• Upgrade flights. Bid for better seats on many different airlines.
  • Pay with points. Use your points at online retailers including Amazon, PayPal and Walmart. Each point is worth 0.7 cents.
  • Go shopping. Shop through the Amex Rewards site at more than 20 retailers, including Apple, BestBuy, and Sur La Table.
  • Cover card charges. Use your rewards points for a statement credit. 1 point = 0.6 cents.
  • Gift cards. Choose from 100+ online and brick and mortar retailers. Points are worth around 0.7 cents each.

Transferring to Travel Partners

There are 22 airline and hotel partners for Membership Rewards, including big companies like British Airways and Marriott. That means you can redeem your points in many, many ways. The downside is, if you’re the kind of person who wants to make sure they’re getting the best deal, you’re going to have a lot of open tabs on your browser.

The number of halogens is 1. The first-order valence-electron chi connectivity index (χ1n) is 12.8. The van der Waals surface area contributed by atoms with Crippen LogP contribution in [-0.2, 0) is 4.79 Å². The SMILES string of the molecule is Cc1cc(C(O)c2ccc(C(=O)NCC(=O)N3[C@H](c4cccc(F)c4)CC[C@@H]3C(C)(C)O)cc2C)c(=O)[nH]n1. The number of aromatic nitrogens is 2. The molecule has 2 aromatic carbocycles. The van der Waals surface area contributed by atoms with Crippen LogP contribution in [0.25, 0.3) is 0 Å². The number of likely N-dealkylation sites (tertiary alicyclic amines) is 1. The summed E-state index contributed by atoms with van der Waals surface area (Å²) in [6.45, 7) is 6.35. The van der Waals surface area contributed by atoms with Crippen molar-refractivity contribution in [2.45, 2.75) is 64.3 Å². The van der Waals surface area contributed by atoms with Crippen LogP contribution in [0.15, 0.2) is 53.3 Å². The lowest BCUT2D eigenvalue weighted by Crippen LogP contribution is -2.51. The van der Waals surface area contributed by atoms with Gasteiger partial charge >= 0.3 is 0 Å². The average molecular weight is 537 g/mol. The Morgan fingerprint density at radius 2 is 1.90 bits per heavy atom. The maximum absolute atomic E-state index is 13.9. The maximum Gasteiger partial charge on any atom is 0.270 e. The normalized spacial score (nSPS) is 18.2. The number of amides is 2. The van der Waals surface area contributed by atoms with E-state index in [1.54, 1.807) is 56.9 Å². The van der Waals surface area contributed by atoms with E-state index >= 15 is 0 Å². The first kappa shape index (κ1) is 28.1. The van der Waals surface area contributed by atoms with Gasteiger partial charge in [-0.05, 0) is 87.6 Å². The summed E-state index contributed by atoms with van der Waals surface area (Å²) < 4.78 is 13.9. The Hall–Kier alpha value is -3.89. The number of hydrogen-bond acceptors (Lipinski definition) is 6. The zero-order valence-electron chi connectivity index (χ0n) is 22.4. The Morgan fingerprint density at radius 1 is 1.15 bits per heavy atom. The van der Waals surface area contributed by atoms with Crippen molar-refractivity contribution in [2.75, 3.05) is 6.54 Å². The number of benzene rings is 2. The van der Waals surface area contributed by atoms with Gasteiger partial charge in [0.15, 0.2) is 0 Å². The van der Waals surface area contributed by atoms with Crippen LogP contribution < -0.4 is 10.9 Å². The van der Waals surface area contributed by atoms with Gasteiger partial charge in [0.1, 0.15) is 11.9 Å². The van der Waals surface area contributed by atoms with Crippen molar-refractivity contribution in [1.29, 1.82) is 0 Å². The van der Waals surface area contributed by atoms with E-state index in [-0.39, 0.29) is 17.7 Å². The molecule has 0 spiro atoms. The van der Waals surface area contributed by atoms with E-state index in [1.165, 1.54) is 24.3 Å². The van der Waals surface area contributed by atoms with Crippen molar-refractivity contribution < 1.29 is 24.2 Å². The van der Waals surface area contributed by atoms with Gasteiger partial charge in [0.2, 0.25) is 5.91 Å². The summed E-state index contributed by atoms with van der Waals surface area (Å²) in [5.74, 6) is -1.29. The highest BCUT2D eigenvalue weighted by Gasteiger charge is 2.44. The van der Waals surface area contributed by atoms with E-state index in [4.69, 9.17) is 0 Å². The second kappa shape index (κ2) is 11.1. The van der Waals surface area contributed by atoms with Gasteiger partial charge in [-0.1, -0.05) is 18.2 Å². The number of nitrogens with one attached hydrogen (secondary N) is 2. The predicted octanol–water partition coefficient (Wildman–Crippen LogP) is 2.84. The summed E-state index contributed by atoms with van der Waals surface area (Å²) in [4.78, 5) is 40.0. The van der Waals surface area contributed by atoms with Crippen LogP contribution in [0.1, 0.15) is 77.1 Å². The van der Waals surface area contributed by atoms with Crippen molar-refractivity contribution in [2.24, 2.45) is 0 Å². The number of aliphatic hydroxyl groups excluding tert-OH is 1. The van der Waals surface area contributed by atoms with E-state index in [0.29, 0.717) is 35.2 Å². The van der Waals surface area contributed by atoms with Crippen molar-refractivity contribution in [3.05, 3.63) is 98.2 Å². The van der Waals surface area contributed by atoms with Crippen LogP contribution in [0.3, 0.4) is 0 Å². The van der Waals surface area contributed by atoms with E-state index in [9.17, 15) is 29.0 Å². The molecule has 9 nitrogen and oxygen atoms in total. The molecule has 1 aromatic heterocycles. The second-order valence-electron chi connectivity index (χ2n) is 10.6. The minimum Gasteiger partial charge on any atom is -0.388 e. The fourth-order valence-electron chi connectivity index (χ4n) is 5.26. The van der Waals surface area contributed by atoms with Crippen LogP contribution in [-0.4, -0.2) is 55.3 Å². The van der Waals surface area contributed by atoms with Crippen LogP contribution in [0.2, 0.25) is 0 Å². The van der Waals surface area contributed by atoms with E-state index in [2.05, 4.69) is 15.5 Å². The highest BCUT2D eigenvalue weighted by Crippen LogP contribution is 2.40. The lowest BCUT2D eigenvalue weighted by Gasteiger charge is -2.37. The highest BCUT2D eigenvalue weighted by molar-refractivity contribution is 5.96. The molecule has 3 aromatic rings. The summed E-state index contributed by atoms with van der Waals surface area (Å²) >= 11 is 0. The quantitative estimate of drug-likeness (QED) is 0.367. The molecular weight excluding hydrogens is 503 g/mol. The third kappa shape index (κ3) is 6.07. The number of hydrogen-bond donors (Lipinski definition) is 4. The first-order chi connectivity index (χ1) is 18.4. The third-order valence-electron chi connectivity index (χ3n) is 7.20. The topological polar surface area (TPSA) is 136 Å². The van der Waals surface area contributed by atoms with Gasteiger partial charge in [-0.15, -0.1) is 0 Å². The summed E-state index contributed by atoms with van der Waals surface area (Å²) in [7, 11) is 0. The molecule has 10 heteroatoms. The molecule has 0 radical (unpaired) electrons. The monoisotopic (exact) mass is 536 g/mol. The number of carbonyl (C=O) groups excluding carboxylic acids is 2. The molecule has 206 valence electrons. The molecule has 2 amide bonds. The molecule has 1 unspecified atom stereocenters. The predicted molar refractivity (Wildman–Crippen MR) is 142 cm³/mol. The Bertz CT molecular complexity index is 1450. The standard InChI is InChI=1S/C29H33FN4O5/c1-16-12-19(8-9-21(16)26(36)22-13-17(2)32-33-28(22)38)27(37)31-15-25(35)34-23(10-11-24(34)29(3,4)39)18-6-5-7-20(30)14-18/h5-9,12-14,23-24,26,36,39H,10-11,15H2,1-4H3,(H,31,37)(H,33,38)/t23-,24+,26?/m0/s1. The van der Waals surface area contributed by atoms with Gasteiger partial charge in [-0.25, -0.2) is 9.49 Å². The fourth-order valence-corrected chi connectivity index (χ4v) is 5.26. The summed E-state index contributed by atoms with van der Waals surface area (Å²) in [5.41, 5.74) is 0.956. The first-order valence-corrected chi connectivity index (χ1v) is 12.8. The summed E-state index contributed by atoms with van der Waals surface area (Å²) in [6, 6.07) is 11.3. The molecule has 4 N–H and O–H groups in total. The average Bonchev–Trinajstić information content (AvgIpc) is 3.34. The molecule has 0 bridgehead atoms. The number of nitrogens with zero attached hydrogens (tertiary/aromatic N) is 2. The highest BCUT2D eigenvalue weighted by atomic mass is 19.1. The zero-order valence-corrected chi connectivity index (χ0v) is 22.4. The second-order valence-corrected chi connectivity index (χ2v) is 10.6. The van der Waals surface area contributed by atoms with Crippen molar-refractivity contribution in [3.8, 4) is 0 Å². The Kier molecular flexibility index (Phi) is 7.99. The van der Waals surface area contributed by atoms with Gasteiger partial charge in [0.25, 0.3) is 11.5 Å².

In most cases, the transfers are 1:1, so 10,000 Membership Rewards are worth, say, 10,000 British Airways Avios. (AeroMexico, El Al, and jJetBlue are the exceptions.) There are fees for some transfers; on the flip side, promotional bonuses pop up pretty frequently and can make a big difference. Read about them in the next section.

To make a transfer, you login to your American Express account, go to the Ultimate Rewards portal, link it to your hotel or airline account, and choose the number of points to move. Transfers usually happen within seconds, but they also can’t be reversed—so be sure before you click that button.

Current Amex Membership Rewards transfer partners:


  • Aer Lingus Aer Club (1:1)
  • Aeroméxico Club Premier (1:1.6)
  • Air Canada Aeroplan (1:1)
  • Air France/KLM Flying Blue (1:1)
  • Alitalia MilleMiglia (1:1)
  • ANA Mileage Club (1:1)
  • Avianca LifeMiles (1:1)
  • British Airways Executive Club (1:1)
  • Cathay Pacific Asia Miles (1:1)
  • Delta SkyMiles (1:1)
  • El Al Matmid (1000:20)
  • Emirates Skywards (1:1)
  • Etihad Guest (1:1)
  • Hawaiian Airlines HawaiianMiles (1:1)
  • Iberia Plus (1:1)
  • JetBlue TrueBlue (250:20)
  • Qantas Frequent Flyer (1:1)